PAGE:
Alternative Thinking in Economics
I have a friend named Maya, who is very talented at advanced statistics. Over the weekend, together with some others across North America, we sat down to look over the numbers pertaining to unemployment. At least one was online via the telephone (that would be landline to you data comm and SS7 aficionados), the others communicated over the Web.
In looking at those numbers, together with correlating data, we arrived at some rough calculations that might give one pause.
It is important to mention the correlating data, as many commentators today simply ignore them. By correlating data I mean commercial real estate numbers, predicted foreclosures over the next year or so, debt generated by known leveraged buyouts, and various commercial financial vehicles (i.e., SPACs, STACs, BDCs, etc.), the recent COP report by Prof. Elizabeth Warren, the recent SIGTARP report from I.G. Neil Barofsky, growth in the national debt and deficit spending -- primarily from the two major causes (monetization of the debt and that "Forever War" spending), and shrinking tax revenues, expecially at the state level.
From our very rough calculations and data, Maya arrived at the conclusion that real unemployment at the end of 2012 would be approximately 40 to 45 percent.
Obviously, serious action is required.
In all fairness to President Obama, he entered the White House at the most terrible of times. But in all fairness to the American citizenry, he brought in a demolition crew to put the house in order.
And when constructing or remodeling a house, one always brings in a construction crew. Any other behavior is highly suspect.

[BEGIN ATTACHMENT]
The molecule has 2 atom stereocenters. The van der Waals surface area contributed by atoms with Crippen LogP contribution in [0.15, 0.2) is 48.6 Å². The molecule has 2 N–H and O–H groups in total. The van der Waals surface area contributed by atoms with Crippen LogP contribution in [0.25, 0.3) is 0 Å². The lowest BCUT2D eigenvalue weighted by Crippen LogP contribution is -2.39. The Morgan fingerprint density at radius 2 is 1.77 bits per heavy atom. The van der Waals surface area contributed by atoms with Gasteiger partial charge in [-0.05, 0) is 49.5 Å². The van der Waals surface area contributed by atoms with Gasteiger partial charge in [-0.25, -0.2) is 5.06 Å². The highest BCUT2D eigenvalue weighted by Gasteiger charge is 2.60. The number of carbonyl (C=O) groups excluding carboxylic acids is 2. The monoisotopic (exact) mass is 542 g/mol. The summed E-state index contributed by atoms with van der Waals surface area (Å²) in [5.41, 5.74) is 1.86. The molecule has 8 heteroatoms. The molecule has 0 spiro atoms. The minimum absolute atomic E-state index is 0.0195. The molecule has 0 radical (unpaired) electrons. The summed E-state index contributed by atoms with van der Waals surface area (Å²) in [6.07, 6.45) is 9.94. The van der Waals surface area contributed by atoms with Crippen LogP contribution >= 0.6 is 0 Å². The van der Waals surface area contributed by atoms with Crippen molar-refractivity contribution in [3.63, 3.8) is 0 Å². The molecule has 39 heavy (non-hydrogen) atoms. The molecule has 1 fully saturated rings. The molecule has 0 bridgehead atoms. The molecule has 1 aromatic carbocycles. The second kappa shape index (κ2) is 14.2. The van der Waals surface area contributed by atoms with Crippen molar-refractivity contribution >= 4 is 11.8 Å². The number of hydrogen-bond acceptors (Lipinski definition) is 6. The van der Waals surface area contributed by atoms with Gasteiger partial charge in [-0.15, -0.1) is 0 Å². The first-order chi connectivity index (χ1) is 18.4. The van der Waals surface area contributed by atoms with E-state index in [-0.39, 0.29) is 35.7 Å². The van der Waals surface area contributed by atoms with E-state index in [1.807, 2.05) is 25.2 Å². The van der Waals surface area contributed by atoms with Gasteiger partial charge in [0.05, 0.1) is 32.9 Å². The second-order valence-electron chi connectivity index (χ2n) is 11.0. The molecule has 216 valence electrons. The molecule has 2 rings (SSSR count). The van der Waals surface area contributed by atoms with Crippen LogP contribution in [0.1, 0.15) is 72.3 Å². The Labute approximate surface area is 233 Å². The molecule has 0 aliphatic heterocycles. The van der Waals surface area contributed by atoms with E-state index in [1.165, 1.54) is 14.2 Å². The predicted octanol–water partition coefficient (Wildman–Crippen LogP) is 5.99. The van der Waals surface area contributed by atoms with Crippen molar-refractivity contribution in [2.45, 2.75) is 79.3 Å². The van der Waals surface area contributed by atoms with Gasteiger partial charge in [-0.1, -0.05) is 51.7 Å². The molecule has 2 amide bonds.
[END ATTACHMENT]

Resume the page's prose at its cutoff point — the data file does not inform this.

There is a news show on NPR which is fond of putting forth memes or topical political thought in six words.
Gerard Celente has a great one which fits that limitation and describes the problem with America today: Harvard, Yale, Princeton, bullets, bombs and banks.
(True, I would make an exception with at least, or only three people at Harvard, Elizabeth Warren, Richard Parker and Lawrence Lessig, but many others have posed some serious problems to this country's economy and financial well-being.)
Annalee Newitz, wrote an excellent piece in the last issue of 2600, the well-known hacker's magazine. She had an excellent phrase: "hack, subvert and reconfigure.."
Ms. Newitz wasn't referring to computers, but to social and other types of systems in general.
I would suggest another six-word description of how to address this issue and bring in future revenue:
Hunting licenses to hunt congressional critters.
Now, I am not advocating violence of any sort. My suggestion would encompass the use of paintball guns and paintballs, of course.
This would be positive from many economic aspects. First, those hunting licenses would bring in much needed revenue, increased revenue streams for retail cleaners, more jobs as many congressional critters would probably hire more bodyguards, and it would be an awesome stress reducer -- thus lowering medical costs. (I can just imagine the dramatic jump in the GDP!)
The Harvard professor Lawrence Lessig, has recently reached the most logical conclusion that until we fix congress, nothing of any importance can truly be accomplished.
In other words, we are all simply spinning our wheels.
Prof. Lessig's excellent site on this matter is worth perusing.
The end result of the Rumpelstiltskin economics as practised by the banksters will most likely lead us to further catastrophes.